I've had an interaction with a recruiter that I found slightly odd and off-putting, but I can't make up my mind as to whether I'm reading too much into it or not. Any advice would be much appreciated.

I've been working as a freelance web developer for 5-10 years. This year I have the intention to move from freelance work, into a permanent role. I'm in the UK.

A recruiter contacted me via a popular online career site.

Recruiter first message

I have a really good <web developer> position at an excellent company based in <your town>.
From your profile, your background seems like a perfect fit for the position - would you be open to a new role, and if so would you like some more information on it?

My reply

I would be very interested to hear some more information about the role.

Recruiter response

Thanks for your reply, from your profile your background does seem ideal - do you have a CV that you could send over, so that I can get a better feel for your background?

(Message text edited slightly for brevity)

I found this response to be a bit off putting. The Recruiter has already stated I could be a perfect fit, with the information they already have, and (more importantly) didn't actually provide any details about the position.

Basically I expected my reply of "I want the details you offered", to result in a response of "here are some more details".

Am I being unreasonable in finding this exchange slightly rude/unprofessional, and should I broach the topic with the recruiter?

Additionally should I send over my CV or press for more details about the role?

  • 7
    Sounds like a scripted introduction and response.
    – sf02
    Aug 28, 2020 at 20:00
  • 2
    That happens to me all the time on LinkedIn. I typically ask them for the job description and requirements etc. Some recruiters do send that information, others ask for more information from me.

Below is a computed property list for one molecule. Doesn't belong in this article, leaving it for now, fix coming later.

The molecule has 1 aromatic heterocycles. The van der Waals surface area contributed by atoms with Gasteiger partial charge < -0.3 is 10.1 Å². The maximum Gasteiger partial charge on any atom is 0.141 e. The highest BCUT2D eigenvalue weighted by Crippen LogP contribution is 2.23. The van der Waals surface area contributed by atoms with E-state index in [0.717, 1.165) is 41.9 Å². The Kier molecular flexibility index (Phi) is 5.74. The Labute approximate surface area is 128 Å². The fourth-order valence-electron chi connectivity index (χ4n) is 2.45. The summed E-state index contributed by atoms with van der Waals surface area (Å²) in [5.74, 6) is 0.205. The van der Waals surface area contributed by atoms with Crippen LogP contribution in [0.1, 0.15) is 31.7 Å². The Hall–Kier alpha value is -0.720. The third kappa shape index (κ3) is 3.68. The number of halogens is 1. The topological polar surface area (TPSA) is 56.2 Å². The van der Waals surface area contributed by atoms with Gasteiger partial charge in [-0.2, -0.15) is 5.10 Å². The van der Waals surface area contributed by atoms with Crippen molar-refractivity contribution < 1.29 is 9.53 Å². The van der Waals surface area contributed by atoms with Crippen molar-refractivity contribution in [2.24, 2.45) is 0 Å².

– user82352
    Aug 28, 2020 at 20:06
  • 1
    They are often just canvassing for cv’s to fill their database by you supplying your cv for a post that may or may not exist.
    – Solar Mike
    Aug 29, 2020 at 4:37
  • 1
    Give the recruiter a second chance to come up with a real offer, and if there's none, report them on the website.
    – m.raynal
    Aug 29, 2020 at 14:32

2 Answers 2


Is it rude or odd for a recruiter not to supply further job details when asked?

I don't know that it's rude, but it's likely no specific position exists. They could be straight with you and say:

I am collecting CVs that contain certain keywords, and yours has at least one of those words. Could you send it to me in case I someday find a matching position?

But that doesn't sound nearly as good, and you are much less likely to respond to that.

So I would reply with that in mind. If you are looking for something specific soon, you can withhold your CV in hopes of getting more information. That way you don't have to keep track of recruiters who likely will never get back to you.

If you are looking for a job, any job, any time, then there's no harm in sending along your CV.

Communication from recruiters is always, essentially, spam and resume collection, unless there's a clear indication that they know you, have talked to someone who does, or have provided detailed information about a named opportunity in advance.


Am I being unreasonable in finding this exchange slightly rude/unprofessional, and should I broach the topic with the recruiter?

To my point of view, this does not seem unprofessional nor rude. If any, this could be some sort of scripted response (as mentioned in comments) or the recruiter may need your CV in order to get more information for you.

Additionally should I send over my CV or press for more details about the role?

If you want to proceed with this opportunity then I suggest you send the CV.

However, I think it's ok for you to politely ask for more details as well. Consider sending your CV to the recruiter, and in that same email say something on the lines of: "Thanks, attaching my CV. Would you mind sharing any other information you got about the position? Do you happen to know what technologies they use, or why this seems to be a perfect match with my profile? Thanks."

Remember that sooner or later you will know the details and what this position involves (perhaps during interviews), and then you will be able to decide if you take it or leave it.

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